Content validity determines whether the things you measure are really an accurate reflection of what you intend to measure. We tend to do this pretty well in terms of the greeting, the closing, and accuracy of data entry.  It is harder to measure “soft” areas such as courtesy, professionalism, and tone of voice.

Criterion validity determines how well the criteria we use in our monitoring forms correlate with other measures of customer satisfaction, such as post-call IVR surveys, written or phone surveys, measures of first call resolution, escalations, accuracy of data entry, customer retention, and even financial measures like goodwill, credits, average collection period, and returns. It’s important not to create and use monitoring forms in a vacuum, removed from these other performance measures.

Construct validity can be difficult to get right. One example that misses its mark is something that I see quite often. Many monitoring forms ask, “Did the CSR use the customer’s name three times during this call?” It seems like a good measure of customer-focus, but it really isn’t. Callers do not generally count the number of times their name is used during the call.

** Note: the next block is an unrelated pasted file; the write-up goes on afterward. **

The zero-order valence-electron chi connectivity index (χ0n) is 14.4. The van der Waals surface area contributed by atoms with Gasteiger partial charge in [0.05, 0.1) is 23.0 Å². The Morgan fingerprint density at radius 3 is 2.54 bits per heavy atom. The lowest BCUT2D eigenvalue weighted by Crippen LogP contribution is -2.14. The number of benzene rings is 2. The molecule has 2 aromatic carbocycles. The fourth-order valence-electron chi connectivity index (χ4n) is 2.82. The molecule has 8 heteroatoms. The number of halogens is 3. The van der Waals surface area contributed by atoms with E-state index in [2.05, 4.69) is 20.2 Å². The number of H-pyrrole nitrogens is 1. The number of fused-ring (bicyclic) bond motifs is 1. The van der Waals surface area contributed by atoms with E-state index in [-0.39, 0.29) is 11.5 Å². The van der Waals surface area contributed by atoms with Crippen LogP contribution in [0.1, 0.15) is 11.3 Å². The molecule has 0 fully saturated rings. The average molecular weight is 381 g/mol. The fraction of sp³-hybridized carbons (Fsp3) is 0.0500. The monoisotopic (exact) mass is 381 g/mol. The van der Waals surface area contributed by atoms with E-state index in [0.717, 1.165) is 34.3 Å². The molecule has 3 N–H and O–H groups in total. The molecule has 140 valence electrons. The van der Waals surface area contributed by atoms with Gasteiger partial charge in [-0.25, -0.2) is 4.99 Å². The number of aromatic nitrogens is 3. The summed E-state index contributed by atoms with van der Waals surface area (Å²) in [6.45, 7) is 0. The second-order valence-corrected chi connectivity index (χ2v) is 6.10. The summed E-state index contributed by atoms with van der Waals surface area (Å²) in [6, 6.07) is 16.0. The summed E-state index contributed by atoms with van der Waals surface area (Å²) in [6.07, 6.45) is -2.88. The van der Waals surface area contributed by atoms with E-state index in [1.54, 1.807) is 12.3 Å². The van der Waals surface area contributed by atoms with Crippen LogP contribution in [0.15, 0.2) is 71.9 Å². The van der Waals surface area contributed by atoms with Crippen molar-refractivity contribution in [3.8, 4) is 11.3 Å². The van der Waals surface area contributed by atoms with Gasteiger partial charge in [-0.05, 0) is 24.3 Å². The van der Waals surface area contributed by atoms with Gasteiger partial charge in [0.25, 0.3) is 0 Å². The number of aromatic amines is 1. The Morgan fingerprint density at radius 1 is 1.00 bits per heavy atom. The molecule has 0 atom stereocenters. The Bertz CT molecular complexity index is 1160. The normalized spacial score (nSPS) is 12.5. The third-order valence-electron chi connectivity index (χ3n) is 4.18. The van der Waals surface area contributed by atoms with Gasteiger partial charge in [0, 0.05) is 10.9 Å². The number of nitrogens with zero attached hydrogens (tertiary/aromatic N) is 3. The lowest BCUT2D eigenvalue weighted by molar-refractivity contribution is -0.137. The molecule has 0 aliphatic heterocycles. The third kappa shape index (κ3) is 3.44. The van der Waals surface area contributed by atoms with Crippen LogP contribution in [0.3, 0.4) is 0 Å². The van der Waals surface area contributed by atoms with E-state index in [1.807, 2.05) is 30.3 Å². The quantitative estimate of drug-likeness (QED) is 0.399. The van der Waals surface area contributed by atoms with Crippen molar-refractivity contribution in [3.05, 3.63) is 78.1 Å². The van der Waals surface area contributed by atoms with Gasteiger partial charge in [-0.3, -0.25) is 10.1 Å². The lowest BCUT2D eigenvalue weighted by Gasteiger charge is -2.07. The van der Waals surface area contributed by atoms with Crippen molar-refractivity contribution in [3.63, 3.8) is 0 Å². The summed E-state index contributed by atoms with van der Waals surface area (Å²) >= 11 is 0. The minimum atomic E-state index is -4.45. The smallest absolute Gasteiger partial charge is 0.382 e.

As an industry, we ought to get better at construct validity. For example, I propose that the best indicator of courteousness and professionalism is whether CSRs acknowledge the reason for the call or the emotional state of that caller before asking for verifying information. This truly makes the caller feel heard and valued. Yet that acknowledgement is seldom included on monitoring forms.

A thorough comparison of customer survey results, correlated with assorted monitoring criteria, can assist us to determine authoritatively what elements really contribute to customer-focus, professionalism, and courtesy rather than relying on conjecture. This sort of thorough analysis, within the overall context of quality assurance will lead to the next improvement in call center management: “getting quality right.”

Read part 3 and part 5 in this series.

Cliff Hurst is president of Career Impact, Inc, which he started in 1988. Contact Cliff at 207-499-0141, 800-813-8105, or

[From Connection Magazine Jul/Aug 2008]